March is Fraud Prevention Month!
Do you know what it means to be an informed investor?
Small and medium enterprises (SMEs) play a significant economic role in Alberta.
SMEs have a number of potential funding sources, including personal funds, trade credit, bank or credit union loans, and government grants. Another potential funding source is the selling of ‘securities’ such as shares, bonds or other interest in the business, or part of its assets or revenues, to investors. Securities law provides the regulatory framework in which the sale of these securities can occur, in a manner designed to protect investors but still foster a fair and efficient capital market.
Securities laws apply to an “issuer” i.e., a person or company, however organized, that is selling its debt, equity or some other “security.” The definition of “security” is broad and includes various types of investments. Securities law imposes an obligation on the issuer of a security to prepare, file and deliver to investors a comprehensive disclosure document called a prospectus that is intended to provide investors with sufficient information to make an informed investment decision. However, in many cases, issuers can comply with the terms of exemptions from the prospectus requirement to raise money.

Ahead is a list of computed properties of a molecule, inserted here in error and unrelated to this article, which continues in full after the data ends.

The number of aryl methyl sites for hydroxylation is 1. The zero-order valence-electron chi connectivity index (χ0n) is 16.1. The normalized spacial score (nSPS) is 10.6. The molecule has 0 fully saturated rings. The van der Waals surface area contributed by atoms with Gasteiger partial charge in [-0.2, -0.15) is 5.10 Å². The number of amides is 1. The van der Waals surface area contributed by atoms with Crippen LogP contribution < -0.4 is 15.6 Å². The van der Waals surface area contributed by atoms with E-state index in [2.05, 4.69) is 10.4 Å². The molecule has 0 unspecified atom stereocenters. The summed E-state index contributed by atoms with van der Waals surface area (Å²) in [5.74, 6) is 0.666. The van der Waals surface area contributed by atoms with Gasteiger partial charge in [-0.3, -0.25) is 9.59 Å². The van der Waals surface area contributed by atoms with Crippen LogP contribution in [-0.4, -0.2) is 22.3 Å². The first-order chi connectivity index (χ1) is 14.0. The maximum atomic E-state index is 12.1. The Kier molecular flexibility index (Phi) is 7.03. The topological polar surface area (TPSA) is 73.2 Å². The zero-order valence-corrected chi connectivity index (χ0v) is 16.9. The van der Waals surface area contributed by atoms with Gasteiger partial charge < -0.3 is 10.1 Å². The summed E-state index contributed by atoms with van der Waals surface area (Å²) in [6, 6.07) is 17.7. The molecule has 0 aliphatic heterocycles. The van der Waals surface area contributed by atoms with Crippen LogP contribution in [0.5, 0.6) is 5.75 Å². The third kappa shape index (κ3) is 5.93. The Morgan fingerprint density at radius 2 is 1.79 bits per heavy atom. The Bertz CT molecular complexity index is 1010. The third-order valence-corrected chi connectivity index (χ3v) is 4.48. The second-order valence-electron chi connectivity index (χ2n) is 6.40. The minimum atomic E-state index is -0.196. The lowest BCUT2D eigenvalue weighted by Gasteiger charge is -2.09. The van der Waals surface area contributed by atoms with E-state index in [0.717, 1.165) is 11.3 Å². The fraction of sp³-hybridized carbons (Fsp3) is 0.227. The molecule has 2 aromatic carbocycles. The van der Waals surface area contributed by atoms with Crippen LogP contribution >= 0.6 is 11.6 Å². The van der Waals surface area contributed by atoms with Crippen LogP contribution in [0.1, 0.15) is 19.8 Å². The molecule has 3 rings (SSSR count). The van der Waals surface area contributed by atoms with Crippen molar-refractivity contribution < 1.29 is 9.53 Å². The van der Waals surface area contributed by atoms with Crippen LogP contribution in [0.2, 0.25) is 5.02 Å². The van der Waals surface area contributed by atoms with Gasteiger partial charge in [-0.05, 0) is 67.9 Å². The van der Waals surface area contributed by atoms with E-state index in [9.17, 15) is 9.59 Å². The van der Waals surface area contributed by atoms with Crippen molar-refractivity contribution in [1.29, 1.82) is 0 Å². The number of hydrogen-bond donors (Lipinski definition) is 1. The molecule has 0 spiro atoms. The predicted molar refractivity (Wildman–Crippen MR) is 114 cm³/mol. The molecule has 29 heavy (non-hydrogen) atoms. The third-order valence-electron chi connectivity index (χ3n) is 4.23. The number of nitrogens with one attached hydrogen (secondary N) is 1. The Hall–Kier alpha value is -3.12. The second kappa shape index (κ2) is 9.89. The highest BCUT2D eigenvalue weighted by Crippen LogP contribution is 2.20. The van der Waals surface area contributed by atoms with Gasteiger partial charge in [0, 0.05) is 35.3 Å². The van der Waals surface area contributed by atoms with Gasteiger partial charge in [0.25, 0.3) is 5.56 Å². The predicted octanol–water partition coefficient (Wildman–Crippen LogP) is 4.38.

Issuers that file a prospectus or otherwise become a “reporting issuer” are subject to various ongoing or continuous disclosure obligations. Because ongoing information is made available to prospective investors, secondary trading of the securities of reporting issuers is generally permitted.
Securities laws also impose a registration requirement (essentially a licensing regime) on any person or company that is (or holds themselves out as being) “in the business” of trading or advising in respect of securities or derivatives. Some examples of parties that would be subject to this registration requirement include stock brokers/securities dealers, mutual fund salespersons, portfolio managers and crowdfunding portals. The registration requirement also applies to the manager of an investment fund. In addition, “marketplaces” that facilitate the secondary trading of securities or derivatives are subject to various securities regulatory requirements.
Securities law includes prohibitions against certain behaviour in connection with the trading of securities and derivatives, for example, fraud, misleading statements, market manipulation, unfair practices and insider trading.